Saturday December 10th and 11th.
SATURDAY DECEMBER 10TH - 4 TO 8 PM.
Anahi DeCanio - John Todaro - Annie Sessler - Sarah Jaffe Turnbull
Four local artists who make a seamless connection between nature and the abstract will be showing at Ashawagh Hall on December 10th and 11th. Their work includes abstract painting, ceramic sculpture and prints from a variety of techniques including monotypes, solar prints, fish prints and photography. In addition to what promises to be a stunning collection of larger wall pieces, they will be creating an “art-boutique” with the idea that fine art can make fine gifts.
ANAHI DeCANIO moved with her family from Uruguay to New York when she was a child. She is a multi-disciplinary artist working in a variety of media, including award winning product designs. Her work is part of private and corporate collections in the United States, Europe and Latin America. Winning numerous awards in national juried competitions, she has participated in group and solo exhibits across the US in several galleries and museums. Her work has been published in a number of publications, including The New York Times and TIME, and has been used in several TV and motion picture productions. Anahi is also the Creative Director of ArtyZen Studios and founder and curator of eco-friendly art and design show eARThHAMPTONS. She is an active participant and volunteer in several charities and art organizations.
“Every brushstroke, color, element, or scratch as symbols of the marks left behind by life events and the passage of time” - She explores this concept by applying countless strokes of paint and occasional collage elements and gilding creating intricate abstract landscapes. Art imitating life - some of these layers are part of the story but remain hidden, some subtly reveal themselves in small glimpses. Inspired by nature as well as urban settings, the results are richly textured surfaces exploding with color and nuance.
SARAH JAFFE TURNBULL moved to the East End in 1981 from Vermont, where she had practiced law and been involved with community issues of health, civil rights and criminal justice. She continued her involvement in public service while raising a family. She began working with clay around ten years ago and started exploring sculpture about five years ago. Sarah’s ceramic sculptures are deceptively metallic looking due to the glaze, which implies a strength that on closer observation belies vulnerability. Some of the forms are architectonic, but off balance, creating a different kind of tension.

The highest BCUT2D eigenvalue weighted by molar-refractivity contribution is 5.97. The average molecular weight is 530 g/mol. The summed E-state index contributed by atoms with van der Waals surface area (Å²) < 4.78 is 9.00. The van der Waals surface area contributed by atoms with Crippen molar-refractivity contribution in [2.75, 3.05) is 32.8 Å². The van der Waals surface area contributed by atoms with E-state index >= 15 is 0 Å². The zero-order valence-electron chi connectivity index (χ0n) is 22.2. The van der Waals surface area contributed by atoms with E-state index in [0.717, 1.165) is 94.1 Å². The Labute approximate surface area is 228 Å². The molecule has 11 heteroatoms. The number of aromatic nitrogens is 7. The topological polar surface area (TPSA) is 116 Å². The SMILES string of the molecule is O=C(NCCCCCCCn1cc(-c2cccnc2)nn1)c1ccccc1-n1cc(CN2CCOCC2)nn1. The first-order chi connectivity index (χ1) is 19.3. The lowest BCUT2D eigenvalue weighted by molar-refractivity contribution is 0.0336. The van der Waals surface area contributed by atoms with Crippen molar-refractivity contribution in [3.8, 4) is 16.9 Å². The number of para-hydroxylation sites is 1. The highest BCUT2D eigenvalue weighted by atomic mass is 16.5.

Her prints, both monotypes and solar, work with color and movement- some peaceful and others edgy. Her work has been exhibited in numerous venues, the most recent being the 2016 Long Island Biennial at the Heckscher Museum in Huntington, NY, and the internationally juried exhibition of solar plate prints at the Alex Ferrone Gallery in Cutchogue, NY.
ANNIE SESSLER’S prints have been featured in the New York Times, on the CBS Sunday Morning Show, in Dan's Papers, Edible East End, Manhattan & Brooklyn, on the menus of the Red Lobster restaurant chain, in the East Hampton Star , EH Press and on OneKingsLane.
Her Japanese inspired original Gyotaku ink impressions are hand rubbed onto cloth, while her line of digitally reproduced works can be machine printed onto fabric or fine art papers. These fine reproductions can include alterations to color, form and scale. They can also form the basis or skeleton of mixed media drawings and collage. The show will include framed and loose prints, along with excerpts and abstractions of her traditional fish prints. Annie lives and works in Montauk.
JOHN TODARO’S award winning photographs are widely collected. His work in on permanent display at Southampton Hospital and at the Harold McMahon Medical Center in Amagansett. In 2014, his photograph “Aperture” was selected for the cover of Mark Doty’s “Deep Lane,” and his work has been published by The New Yorker, Unicef, Shutterbug, Crain’s, Men’s Journal and other magazines. In the ’70’s, John studied with master printer Anthony Nobile, gaining inspiration from Nobile’s studies with Minor White and Paul Caponigro. He also worked as a ranger for the National Park Service, cataloguing the collection of 19th century photographs at Sagamore Hill National Historic Site.
John is most known for his landscapes, but at Ashawagh the focus will be on a compelling new collection of semi-abstractions with a particular emphasis on botanical forms. This work (rendered in both color and monochrome) is unified by simplicity of form and a distinctive lyrical voice. For interested collectors, there will be a large group of “first prints” along with a full selection of miniatures and unframed work. John works year round from his home-studio in East Hampton.
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